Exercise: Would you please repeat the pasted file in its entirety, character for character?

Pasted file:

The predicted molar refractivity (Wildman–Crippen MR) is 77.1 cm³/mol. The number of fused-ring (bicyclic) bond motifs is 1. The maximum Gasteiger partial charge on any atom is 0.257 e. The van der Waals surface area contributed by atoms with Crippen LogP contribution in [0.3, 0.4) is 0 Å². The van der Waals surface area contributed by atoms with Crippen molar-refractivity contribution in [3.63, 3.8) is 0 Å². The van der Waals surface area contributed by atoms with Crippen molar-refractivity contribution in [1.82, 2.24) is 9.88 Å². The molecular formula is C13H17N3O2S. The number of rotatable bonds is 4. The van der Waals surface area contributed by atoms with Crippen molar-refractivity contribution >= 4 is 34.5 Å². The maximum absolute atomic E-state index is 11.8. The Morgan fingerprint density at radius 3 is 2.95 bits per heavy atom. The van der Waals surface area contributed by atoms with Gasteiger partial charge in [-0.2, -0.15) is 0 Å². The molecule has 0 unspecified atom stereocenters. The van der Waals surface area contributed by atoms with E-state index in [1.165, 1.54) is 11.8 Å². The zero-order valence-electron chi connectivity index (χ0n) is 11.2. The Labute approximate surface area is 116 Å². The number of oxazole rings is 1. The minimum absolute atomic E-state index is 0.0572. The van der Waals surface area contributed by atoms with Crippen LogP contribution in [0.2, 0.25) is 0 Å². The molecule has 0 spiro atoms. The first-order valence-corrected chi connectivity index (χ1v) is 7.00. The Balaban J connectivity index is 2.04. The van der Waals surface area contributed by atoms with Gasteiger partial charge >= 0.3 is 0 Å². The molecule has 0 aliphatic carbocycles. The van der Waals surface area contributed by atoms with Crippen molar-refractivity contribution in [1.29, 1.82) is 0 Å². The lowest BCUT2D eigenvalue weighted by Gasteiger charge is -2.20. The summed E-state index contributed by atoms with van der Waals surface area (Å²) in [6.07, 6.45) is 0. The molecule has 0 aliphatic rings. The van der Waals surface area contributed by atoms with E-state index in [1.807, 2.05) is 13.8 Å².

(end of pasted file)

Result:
The predicted molar refractivity (Wildman–Crippen MR) is 77.1 cm³/mol. The number of fused-ring (bicyclic) bond motifs is 1. The maximum Gasteiger partial charge on any atom is 0.257 e. The van der Waals surface area contributed by atoms with Crippen LogP contribution in [0.3, 0.4) is 0 Å². The van der Waals surface area contributed by atoms with Crippen molar-refractivity contribution in [3.63, 3.8) is 0 Å². The van der Waals surface area contributed by atoms with Crippen molar-refractivity contribution in [1.82, 2.24) is 9.88 Å². The molecular formula is C13H17N3O2S. The number of rotatable bonds is 4. The van der Waals surface area contributed by atoms with Crippen molar-refractivity contribution >= 4 is 34.5 Å². The maximum absolute atomic E-state index is 11.8. The Morgan fingerprint density at radius 3 is 2.95 bits per heavy atom. The van der Waals surface area contributed by atoms with Gasteiger partial charge in [-0.2, -0.15) is 0 Å². The molecule has 0 unspecified atom stereocenters. The van der Waals surface area contributed by atoms with E-state index in [1.165, 1.54) is 11.8 Å². The zero-order valence-electron chi connectivity index (χ0n) is 11.2. The Labute approximate surface area is 116 Å². The number of oxazole rings is 1. The minimum absolute atomic E-state index is 0.0572. The van der Waals surface area contributed by atoms with Crippen LogP contribution in [0.2, 0.25) is 0 Å². The molecule has 0 spiro atoms. The first-order valence-corrected chi connectivity index (χ1v) is 7.00. The Balaban J connectivity index is 2.04. The van der Waals surface area contributed by atoms with Gasteiger partial charge >= 0.3 is 0 Å². The molecule has 0 aliphatic carbocycles. The van der Waals surface area contributed by atoms with Crippen molar-refractivity contribution in [1.29, 1.82) is 0 Å². The lowest BCUT2D eigenvalue weighted by Gasteiger charge is -2.20. The summed E-state index contributed by atoms with van der Waals surface area (Å²) in [6.07, 6.45) is 0. The molecule has 0 aliphatic rings. The van der Waals surface area contributed by atoms with E-state index in [1.807, 2.05) is 13.8 Å².